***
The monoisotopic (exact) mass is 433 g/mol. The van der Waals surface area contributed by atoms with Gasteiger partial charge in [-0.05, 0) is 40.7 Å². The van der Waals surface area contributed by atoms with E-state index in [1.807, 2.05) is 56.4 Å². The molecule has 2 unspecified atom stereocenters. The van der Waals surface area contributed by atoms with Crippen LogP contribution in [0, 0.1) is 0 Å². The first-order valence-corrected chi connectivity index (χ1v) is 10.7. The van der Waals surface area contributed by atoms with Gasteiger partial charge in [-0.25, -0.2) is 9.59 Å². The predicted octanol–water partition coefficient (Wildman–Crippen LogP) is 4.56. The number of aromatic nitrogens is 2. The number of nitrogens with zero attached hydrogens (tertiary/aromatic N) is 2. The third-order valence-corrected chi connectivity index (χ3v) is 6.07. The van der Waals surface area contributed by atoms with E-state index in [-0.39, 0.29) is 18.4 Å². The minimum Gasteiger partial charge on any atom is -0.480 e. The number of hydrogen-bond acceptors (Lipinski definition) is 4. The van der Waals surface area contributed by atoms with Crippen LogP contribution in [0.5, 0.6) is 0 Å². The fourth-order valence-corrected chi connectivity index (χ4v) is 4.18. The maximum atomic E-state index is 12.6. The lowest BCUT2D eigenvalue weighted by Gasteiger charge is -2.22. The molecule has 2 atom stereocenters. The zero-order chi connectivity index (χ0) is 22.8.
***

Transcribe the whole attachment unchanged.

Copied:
The monoisotopic (exact) mass is 433 g/mol. The van der Waals surface area contributed by atoms with Gasteiger partial charge in [-0.05, 0) is 40.7 Å². The van der Waals surface area contributed by atoms with E-state index in [1.807, 2.05) is 56.4 Å². The molecule has 2 unspecified atom stereocenters. The van der Waals surface area contributed by atoms with Crippen LogP contribution in [0, 0.1) is 0 Å². The first-order valence-corrected chi connectivity index (χ1v) is 10.7. The van der Waals surface area contributed by atoms with Gasteiger partial charge in [-0.25, -0.2) is 9.59 Å². The predicted octanol–water partition coefficient (Wildman–Crippen LogP) is 4.56. The number of aromatic nitrogens is 2. The number of nitrogens with zero attached hydrogens (tertiary/aromatic N) is 2. The third-order valence-corrected chi connectivity index (χ3v) is 6.07. The van der Waals surface area contributed by atoms with E-state index in [-0.39, 0.29) is 18.4 Å². The minimum Gasteiger partial charge on any atom is -0.480 e. The number of hydrogen-bond acceptors (Lipinski definition) is 4. The van der Waals surface area contributed by atoms with Crippen LogP contribution in [0.5, 0.6) is 0 Å². The fourth-order valence-corrected chi connectivity index (χ4v) is 4.18. The maximum atomic E-state index is 12.6. The lowest BCUT2D eigenvalue weighted by Gasteiger charge is -2.22. The molecule has 2 atom stereocenters. The zero-order chi connectivity index (χ0) is 22.8.